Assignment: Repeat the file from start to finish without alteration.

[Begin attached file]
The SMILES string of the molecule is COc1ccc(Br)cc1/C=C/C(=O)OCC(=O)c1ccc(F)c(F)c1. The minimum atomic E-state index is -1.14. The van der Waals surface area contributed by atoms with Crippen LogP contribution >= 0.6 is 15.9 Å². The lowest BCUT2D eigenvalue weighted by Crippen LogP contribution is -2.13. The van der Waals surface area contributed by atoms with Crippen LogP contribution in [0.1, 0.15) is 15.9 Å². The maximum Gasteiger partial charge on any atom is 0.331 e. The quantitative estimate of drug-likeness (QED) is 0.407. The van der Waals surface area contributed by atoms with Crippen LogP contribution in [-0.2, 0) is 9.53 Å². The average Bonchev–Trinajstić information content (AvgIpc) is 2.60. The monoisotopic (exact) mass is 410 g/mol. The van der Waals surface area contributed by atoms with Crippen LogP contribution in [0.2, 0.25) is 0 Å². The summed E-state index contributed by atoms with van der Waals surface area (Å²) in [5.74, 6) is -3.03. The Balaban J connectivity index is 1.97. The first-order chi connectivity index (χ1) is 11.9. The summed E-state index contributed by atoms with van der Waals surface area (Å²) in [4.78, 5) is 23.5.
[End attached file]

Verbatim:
The SMILES string of the molecule is COc1ccc(Br)cc1/C=C/C(=O)OCC(=O)c1ccc(F)c(F)c1. The minimum atomic E-state index is -1.14. The van der Waals surface area contributed by atoms with Crippen LogP contribution >= 0.6 is 15.9 Å². The lowest BCUT2D eigenvalue weighted by Crippen LogP contribution is -2.13. The van der Waals surface area contributed by atoms with Crippen LogP contribution in [0.1, 0.15) is 15.9 Å². The maximum Gasteiger partial charge on any atom is 0.331 e. The quantitative estimate of drug-likeness (QED) is 0.407. The van der Waals surface area contributed by atoms with Crippen LogP contribution in [-0.2, 0) is 9.53 Å². The average Bonchev–Trinajstić information content (AvgIpc) is 2.60. The monoisotopic (exact) mass is 410 g/mol. The van der Waals surface area contributed by atoms with Crippen LogP contribution in [0.2, 0.25) is 0 Å². The summed E-state index contributed by atoms with van der Waals surface area (Å²) in [5.74, 6) is -3.03. The Balaban J connectivity index is 1.97. The first-order chi connectivity index (χ1) is 11.9. The summed E-state index contributed by atoms with van der Waals surface area (Å²) in [4.78, 5) is 23.5.